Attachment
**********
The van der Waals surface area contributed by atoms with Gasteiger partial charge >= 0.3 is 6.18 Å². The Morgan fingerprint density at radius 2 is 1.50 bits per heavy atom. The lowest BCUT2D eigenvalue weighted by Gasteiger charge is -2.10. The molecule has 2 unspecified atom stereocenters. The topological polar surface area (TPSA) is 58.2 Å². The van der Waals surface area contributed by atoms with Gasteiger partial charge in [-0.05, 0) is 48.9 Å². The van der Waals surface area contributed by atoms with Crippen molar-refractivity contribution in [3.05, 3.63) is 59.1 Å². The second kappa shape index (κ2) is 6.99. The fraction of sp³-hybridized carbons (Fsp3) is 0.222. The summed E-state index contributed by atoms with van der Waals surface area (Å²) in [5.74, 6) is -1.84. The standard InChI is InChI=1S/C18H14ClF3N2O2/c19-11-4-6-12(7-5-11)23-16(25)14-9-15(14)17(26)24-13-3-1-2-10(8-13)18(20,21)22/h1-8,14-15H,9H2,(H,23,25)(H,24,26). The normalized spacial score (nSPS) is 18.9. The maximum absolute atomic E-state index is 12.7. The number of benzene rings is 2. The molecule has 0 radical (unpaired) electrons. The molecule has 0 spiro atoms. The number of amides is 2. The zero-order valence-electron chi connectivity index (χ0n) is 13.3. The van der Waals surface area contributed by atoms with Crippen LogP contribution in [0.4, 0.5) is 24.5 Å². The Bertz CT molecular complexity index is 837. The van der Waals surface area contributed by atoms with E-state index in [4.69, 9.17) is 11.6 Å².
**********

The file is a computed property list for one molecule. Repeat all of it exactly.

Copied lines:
The van der Waals surface area contributed by atoms with Gasteiger partial charge >= 0.3 is 6.18 Å². The Morgan fingerprint density at radius 2 is 1.50 bits per heavy atom. The lowest BCUT2D eigenvalue weighted by Gasteiger charge is -2.10. The molecule has 2 unspecified atom stereocenters. The topological polar surface area (TPSA) is 58.2 Å². The van der Waals surface area contributed by atoms with Gasteiger partial charge in [-0.05, 0) is 48.9 Å². The van der Waals surface area contributed by atoms with Crippen molar-refractivity contribution in [3.05, 3.63) is 59.1 Å². The second kappa shape index (κ2) is 6.99. The fraction of sp³-hybridized carbons (Fsp3) is 0.222. The summed E-state index contributed by atoms with van der Waals surface area (Å²) in [5.74, 6) is -1.84. The standard InChI is InChI=1S/C18H14ClF3N2O2/c19-11-4-6-12(7-5-11)23-16(25)14-9-15(14)17(26)24-13-3-1-2-10(8-13)18(20,21)22/h1-8,14-15H,9H2,(H,23,25)(H,24,26). The normalized spacial score (nSPS) is 18.9. The maximum absolute atomic E-state index is 12.7. The number of benzene rings is 2. The molecule has 0 radical (unpaired) electrons. The molecule has 0 spiro atoms. The number of amides is 2. The zero-order valence-electron chi connectivity index (χ0n) is 13.3. The van der Waals surface area contributed by atoms with Crippen LogP contribution in [0.4, 0.5) is 24.5 Å². The Bertz CT molecular complexity index is 837. The van der Waals surface area contributed by atoms with E-state index in [4.69, 9.17) is 11.6 Å².